In the interest of full disclosure, I need tell you that Mehregan is no longer widely celebrated in modern Iran, except in a few cities such as Yazd and Kerman where there still reside a considerable Zoroastrian population, which was the religion of ancient Persia. But at one point in the history of Iran, Mehregan was as important a festival as Norooz, the Persian New Year.
In ancient Persia, the year was divided into two seasons: summer and winter. Norooz heralded the beginning of summer and Mehregan heralded the beginning of winter. Each festival was a major celebration and ancient Persian kings gave two audiences a year: one at Norooz and one at Mehregan. A perfect and harmonious symmetry. The two festivals share many rituals and symbolism in common, including: wearing new clothes; thoroughly cleaning one’s home; preparing a feast and celebrating with friends and family; setting a decorative and symbolic table with things like sweets, nuts, water, mirror, various grains for prosperity (such as wheat), fruits (specially pomegranates and apples), flowers, wine, coins (similar to haft seen) and burning candles and wild rue.
It’s funny how some of this knowledge may not be conscious but runs in one’s blood! A good few weeks ago I was minding my own business when all of a sudden I had a deep yearning – practically a physical craving – for a thorough spring cleaning. I wanted to khoneh takooni, which as you may remember means ‘shaking the house’ and refers to the vigorous spring cleaning that is one of the cornerstone traditions of the Persian New Year. It struck me as funny then to have this unseasonal instinct for spring cleaning with fall approaching and I even tweeted about it. (Because remember: if you don’t tweet or Instagram it, it did NOT happen!) And it was only when researching Mehregan for this post that I realized that my seemingly uncalled-for craving for a spring type of khone takooni was merely the ringing bell of ancient memory and instincts!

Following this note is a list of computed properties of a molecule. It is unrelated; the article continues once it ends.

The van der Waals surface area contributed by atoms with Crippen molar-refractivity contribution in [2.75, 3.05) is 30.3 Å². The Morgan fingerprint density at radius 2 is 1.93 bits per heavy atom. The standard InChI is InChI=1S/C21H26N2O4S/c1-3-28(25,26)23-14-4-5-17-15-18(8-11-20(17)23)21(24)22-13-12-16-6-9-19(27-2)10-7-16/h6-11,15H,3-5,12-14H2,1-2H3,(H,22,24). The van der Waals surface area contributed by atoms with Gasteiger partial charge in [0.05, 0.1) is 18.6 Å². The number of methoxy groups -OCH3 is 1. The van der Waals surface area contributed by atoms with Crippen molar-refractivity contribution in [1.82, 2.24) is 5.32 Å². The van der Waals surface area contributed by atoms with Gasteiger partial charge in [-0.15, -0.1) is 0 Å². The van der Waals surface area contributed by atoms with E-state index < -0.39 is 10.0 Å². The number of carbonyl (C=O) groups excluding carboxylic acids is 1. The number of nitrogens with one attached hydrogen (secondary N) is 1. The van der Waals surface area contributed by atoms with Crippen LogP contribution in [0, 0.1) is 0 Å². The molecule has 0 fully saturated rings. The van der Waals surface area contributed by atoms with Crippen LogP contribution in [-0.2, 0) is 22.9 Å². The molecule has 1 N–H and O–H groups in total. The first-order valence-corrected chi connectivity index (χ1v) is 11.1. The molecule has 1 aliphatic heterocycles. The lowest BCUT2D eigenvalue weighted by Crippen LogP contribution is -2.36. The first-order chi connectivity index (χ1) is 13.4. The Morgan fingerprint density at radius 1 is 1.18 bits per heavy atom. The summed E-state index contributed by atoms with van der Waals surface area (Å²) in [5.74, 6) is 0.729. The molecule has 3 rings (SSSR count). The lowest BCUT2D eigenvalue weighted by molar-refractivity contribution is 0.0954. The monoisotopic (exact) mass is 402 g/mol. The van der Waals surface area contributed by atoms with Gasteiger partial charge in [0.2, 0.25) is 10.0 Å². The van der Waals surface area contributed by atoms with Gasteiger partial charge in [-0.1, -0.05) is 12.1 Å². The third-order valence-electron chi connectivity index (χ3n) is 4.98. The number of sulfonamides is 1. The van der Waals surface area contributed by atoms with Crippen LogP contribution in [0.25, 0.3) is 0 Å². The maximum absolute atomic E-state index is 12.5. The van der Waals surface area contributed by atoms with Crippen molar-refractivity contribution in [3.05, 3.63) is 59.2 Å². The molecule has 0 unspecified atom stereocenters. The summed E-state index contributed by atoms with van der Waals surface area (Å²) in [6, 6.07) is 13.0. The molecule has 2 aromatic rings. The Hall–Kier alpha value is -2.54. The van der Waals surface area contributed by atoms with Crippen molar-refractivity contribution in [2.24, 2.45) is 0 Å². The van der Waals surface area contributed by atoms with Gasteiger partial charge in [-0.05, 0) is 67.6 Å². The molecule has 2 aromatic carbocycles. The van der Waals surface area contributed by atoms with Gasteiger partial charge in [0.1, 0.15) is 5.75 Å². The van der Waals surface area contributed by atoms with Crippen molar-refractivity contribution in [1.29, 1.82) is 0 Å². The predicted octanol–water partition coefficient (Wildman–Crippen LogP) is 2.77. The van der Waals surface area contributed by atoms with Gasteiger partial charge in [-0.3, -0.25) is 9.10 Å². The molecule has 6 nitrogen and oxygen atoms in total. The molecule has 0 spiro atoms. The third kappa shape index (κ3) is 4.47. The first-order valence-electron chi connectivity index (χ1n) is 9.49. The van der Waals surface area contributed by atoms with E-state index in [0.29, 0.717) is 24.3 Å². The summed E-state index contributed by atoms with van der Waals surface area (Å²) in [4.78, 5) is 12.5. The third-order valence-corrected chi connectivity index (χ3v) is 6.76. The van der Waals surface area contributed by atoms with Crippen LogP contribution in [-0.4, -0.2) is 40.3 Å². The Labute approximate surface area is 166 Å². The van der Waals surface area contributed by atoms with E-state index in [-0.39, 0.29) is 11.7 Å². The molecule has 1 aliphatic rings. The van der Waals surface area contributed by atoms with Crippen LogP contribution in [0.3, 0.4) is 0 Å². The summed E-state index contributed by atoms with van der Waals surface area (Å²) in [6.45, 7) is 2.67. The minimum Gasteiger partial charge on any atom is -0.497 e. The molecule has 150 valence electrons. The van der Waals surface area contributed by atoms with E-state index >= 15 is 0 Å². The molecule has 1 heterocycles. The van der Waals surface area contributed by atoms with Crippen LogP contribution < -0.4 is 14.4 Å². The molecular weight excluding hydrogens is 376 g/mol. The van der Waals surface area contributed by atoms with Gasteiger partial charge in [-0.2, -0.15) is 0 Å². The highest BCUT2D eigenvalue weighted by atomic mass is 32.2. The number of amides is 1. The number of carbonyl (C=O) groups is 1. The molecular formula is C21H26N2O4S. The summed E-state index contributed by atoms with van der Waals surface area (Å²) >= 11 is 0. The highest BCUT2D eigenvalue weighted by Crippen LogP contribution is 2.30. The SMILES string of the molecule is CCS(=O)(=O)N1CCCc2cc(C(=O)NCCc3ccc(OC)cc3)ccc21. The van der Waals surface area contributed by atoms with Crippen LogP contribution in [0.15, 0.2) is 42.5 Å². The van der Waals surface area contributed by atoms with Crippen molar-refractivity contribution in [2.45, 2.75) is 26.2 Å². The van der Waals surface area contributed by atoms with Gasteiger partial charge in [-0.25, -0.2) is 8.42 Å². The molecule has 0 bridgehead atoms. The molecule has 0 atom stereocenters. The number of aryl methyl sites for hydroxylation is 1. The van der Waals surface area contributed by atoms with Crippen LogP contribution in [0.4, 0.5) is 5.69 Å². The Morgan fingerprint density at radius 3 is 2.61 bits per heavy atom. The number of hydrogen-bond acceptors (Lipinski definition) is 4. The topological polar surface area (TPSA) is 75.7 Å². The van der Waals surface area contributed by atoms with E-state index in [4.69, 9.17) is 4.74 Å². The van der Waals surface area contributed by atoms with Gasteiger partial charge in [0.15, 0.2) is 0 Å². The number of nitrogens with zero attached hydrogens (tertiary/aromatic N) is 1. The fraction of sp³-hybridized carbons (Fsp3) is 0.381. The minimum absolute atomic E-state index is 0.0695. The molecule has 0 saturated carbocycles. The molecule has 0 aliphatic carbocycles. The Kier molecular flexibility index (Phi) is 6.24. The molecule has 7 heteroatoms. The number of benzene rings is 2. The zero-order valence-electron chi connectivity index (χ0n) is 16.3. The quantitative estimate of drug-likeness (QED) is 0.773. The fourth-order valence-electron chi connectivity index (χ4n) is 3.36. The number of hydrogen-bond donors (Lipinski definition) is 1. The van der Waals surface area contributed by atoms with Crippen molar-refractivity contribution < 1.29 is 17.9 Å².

Now what kind of food does a Persian food blogger make in honor of Mehregan? Well, I once again invite you to explore the index link at the very end of this post to see the wealth of offerings. As for yours truly, since Mehregan is a festival of Thanksgiving, I chose the stuffed chicken as an homage to the stuffed turkey at the table of American Thanksgiving feast. As for reshteh polo, I chose it for two reasons. One is a nod to the meaning of ‘mehr’ which as I mentioned means love and affection and so I wanted to make something that I love and have much affection for and that is … carbohydrates! Thus: reshteh polo – a type of Persian rice made with noodles! Because if Persian rice on its own is not awesome enough, imagine it embellished with soft noodles and punctuated with the bewitching taste and texture of dates and raisins sauteed in caramelized onions. Oh, have mercy! A heavenly carb-load! The other less gluttonous reason is that reshteh is the Persian word for thread and in a pun, it also means clue, and as such, Persian noodle rice is one of the dishes served for the Persian New Year in that it symbolizes one having a grasp on the threads of their life!
A delicious way of saying: Get a clue!